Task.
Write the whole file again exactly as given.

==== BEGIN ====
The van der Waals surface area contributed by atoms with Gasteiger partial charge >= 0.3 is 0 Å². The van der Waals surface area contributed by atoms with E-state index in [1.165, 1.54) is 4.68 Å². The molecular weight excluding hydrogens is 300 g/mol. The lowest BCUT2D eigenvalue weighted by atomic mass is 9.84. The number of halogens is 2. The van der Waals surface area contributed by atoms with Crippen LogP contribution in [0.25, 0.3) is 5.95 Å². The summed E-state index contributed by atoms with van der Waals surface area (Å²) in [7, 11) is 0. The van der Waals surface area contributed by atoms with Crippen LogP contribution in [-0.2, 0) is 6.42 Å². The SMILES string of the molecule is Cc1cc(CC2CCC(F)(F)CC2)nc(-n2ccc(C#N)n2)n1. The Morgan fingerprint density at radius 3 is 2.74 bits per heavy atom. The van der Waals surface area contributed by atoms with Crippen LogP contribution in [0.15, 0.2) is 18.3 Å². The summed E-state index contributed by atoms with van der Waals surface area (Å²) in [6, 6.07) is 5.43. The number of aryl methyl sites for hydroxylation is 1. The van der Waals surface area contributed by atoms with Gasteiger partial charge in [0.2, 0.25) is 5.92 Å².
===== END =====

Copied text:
The van der Waals surface area contributed by atoms with Gasteiger partial charge >= 0.3 is 0 Å². The van der Waals surface area contributed by atoms with E-state index in [1.165, 1.54) is 4.68 Å². The molecular weight excluding hydrogens is 300 g/mol. The lowest BCUT2D eigenvalue weighted by atomic mass is 9.84. The number of halogens is 2. The van der Waals surface area contributed by atoms with Crippen LogP contribution in [0.25, 0.3) is 5.95 Å². The summed E-state index contributed by atoms with van der Waals surface area (Å²) in [7, 11) is 0. The van der Waals surface area contributed by atoms with Crippen LogP contribution in [-0.2, 0) is 6.42 Å². The SMILES string of the molecule is Cc1cc(CC2CCC(F)(F)CC2)nc(-n2ccc(C#N)n2)n1. The Morgan fingerprint density at radius 3 is 2.74 bits per heavy atom. The van der Waals surface area contributed by atoms with Crippen LogP contribution in [0.15, 0.2) is 18.3 Å². The summed E-state index contributed by atoms with van der Waals surface area (Å²) in [6, 6.07) is 5.43. The number of aryl methyl sites for hydroxylation is 1. The van der Waals surface area contributed by atoms with Gasteiger partial charge in [0.2, 0.25) is 5.92 Å².